Back Porch Songs
As a kid in Edmonton, I used to listen to Canada’s Cowboy Troubadour, Stu Davis, on the radio. It was pure cowboy music and sometimes the guest singer would be Stu’s son, Duane. Davis enjoyed a successful career and I often wondered what happened to Duane. I recently found out when my brother Jim and I shared a stage with the Sons of the Sage?—?and Duane was the lead singer and guitar player.
Duane had left the stage, and after 27 years as a high school and university English teacher, his relocation from Alberta to the Shuswap inspired him to start singing again.
He gave me a copy of his CD at the Stony Plain Gathering and it is a gem! Duane’s voice is as smooth and pure as a mountain stream. His guitar playing is superb.
The 12 carefully chosen songs are delivered with Duane’s voice sometimes harmonizing in a second track accompanied only by his guitar, and nothing more is needed. Every cut is great and my favourites are Early Snow and The Dude in the Ten Gallon Hat, a song made popular by his Dad. There’s a great example of his finger-picking style on a masterpiece he calls Finger Snappin.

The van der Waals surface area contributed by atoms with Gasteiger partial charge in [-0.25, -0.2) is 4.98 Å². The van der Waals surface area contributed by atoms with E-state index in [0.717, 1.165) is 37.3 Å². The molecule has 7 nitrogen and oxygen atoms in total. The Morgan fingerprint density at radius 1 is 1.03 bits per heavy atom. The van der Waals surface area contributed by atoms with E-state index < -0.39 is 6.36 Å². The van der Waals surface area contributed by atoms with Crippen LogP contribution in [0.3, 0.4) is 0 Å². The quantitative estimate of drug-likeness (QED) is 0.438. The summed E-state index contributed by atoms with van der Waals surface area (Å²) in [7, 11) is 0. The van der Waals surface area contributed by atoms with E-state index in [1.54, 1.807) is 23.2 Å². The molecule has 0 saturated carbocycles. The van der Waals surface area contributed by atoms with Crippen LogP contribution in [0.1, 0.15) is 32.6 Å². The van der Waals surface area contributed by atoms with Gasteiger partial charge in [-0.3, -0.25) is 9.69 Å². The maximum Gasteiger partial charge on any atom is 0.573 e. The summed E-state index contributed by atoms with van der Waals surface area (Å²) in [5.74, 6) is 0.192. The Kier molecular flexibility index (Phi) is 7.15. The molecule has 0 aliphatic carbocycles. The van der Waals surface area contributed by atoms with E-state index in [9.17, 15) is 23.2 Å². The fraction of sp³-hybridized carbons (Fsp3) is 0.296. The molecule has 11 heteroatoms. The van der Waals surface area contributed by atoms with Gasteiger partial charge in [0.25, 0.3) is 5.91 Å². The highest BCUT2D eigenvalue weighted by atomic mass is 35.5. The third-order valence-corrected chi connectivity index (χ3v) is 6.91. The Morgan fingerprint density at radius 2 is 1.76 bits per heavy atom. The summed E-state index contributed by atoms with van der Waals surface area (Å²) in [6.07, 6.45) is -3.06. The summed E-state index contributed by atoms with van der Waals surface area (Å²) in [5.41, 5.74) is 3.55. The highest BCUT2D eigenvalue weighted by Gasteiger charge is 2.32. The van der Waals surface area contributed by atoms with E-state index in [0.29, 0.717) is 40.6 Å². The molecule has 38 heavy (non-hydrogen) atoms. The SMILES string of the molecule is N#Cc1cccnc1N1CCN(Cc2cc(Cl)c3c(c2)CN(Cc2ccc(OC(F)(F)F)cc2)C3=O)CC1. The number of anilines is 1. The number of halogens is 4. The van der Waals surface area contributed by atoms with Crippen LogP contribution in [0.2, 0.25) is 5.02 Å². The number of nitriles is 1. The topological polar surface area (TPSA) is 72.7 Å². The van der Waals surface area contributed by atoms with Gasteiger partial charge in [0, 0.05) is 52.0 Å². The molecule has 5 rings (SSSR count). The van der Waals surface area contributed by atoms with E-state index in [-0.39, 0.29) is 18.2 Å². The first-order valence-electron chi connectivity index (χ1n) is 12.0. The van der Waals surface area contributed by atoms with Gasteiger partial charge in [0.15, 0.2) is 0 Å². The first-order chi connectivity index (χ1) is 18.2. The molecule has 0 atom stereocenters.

I Still Wanna Be a Cowboy
It’s a challenge to come up with two or three songs that qualify for the CRTC’s Canadian Content criteria in each Spirit of the West radio show. I won’t play a track just because it’s Canadian. It’s gotta be high quality and measure up to standards I have for sound quality, production values, musicianship and
lyrical content. This one has several tracks that make the cut.
Two of the tracks feature the words of the fine poet Mag Mawhinney that Abe has set to music.
Grandpa’s Spurs was the first track I played on the show. The line, “I can still see Grampa grinnin’ when I got those rowels a-spinnin'” is a real grabber. Mag’s poem, A Cowboy’s Romance really comes to life with the old-time waltz tempo and easy melody Abe lends to it.
Nicely produced at Dan Sczebel’s Kamloops studio, it includes guitar, bass, mandolin and drums all played by Dan, with Abe doing rhythm guitar and harmony vocals. You get 12 quality tracks here with a few classics written by Johnny Cash, Marty Robbins and Gene Autry along with the originals. I should give honourable mention to track number 4; The Spirit of the West?—?now that’s a good song title!